Have you ever thought that Perfection was the Key to Success? 💡
A university Experiment
My view around work changed completely when I read the following story in James Clear’s Atomic Habits: 📖
“On the first day of class, Jerry Uelsmann, a photography professor at the University of Florida, divided his students into two groups. Everyone on the left side of the classroom, he explained, would be in the “quantity” group. They would be graded solely on the amount of work they produced. One hundred photos would rate an A, ninety photos a B, eighty photos a C, and so on.
Meanwhile, everyone on the right side of the room would be in the “quality” group. They would be graded only on the excellence of their work. They would only need to produce one photo during the semester but to get an A, it had to be a nearly perfect image.
At the end of the term, everyone was surprised to find that all the best photos were produced by the quantity group.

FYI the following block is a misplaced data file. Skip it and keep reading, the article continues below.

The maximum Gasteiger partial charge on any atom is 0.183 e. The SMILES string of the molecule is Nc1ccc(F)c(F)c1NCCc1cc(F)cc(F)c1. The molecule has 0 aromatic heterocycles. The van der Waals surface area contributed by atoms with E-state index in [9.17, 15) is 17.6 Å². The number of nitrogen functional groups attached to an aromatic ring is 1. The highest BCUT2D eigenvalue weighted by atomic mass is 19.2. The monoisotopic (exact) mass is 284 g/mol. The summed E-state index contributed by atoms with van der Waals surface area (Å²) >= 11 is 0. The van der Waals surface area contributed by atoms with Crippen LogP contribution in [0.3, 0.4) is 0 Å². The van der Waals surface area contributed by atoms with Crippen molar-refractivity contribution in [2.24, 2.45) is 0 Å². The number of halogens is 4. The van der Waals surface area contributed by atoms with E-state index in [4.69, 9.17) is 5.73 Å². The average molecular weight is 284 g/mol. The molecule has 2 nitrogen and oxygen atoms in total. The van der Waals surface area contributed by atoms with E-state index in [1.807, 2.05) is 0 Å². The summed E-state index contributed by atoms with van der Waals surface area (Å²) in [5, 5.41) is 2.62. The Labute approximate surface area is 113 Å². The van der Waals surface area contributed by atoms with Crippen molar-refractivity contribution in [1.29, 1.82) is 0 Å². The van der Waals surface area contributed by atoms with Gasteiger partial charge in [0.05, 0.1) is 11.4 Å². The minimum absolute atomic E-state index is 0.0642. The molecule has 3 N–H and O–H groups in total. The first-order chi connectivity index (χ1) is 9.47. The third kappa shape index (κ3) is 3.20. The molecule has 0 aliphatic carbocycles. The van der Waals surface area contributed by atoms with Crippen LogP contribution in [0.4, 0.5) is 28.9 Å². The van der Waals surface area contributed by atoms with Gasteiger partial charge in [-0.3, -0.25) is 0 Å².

During the semester, these students were busy taking photos, experimenting with composition and lighting, testing out various methods in the darkroom, and learning from their mistakes. In the process of creating hundreds of photos, they honed their skills.
Meanwhile, the quality group sat around speculating about perfection. In the end, they had little to show for their efforts other than unverified theories and one mediocre photo.”
Quantity can lead to quality
What I got out of this:
Quantity leads to quality In the realm of creativity and learning, quantity can lead to quality. By focusing on the process rather than the outcome, embracing mistakes, and valuing continuous practice, students discovered that the path to excellence is often found in the freedom to explore, create, and iterate without fear of imperfection.
After reading that story whenever I want to improve my skills, I consider hands-on practice instead of educational content.
What's one area you could apply this 'quantity leads to quality' approach today❓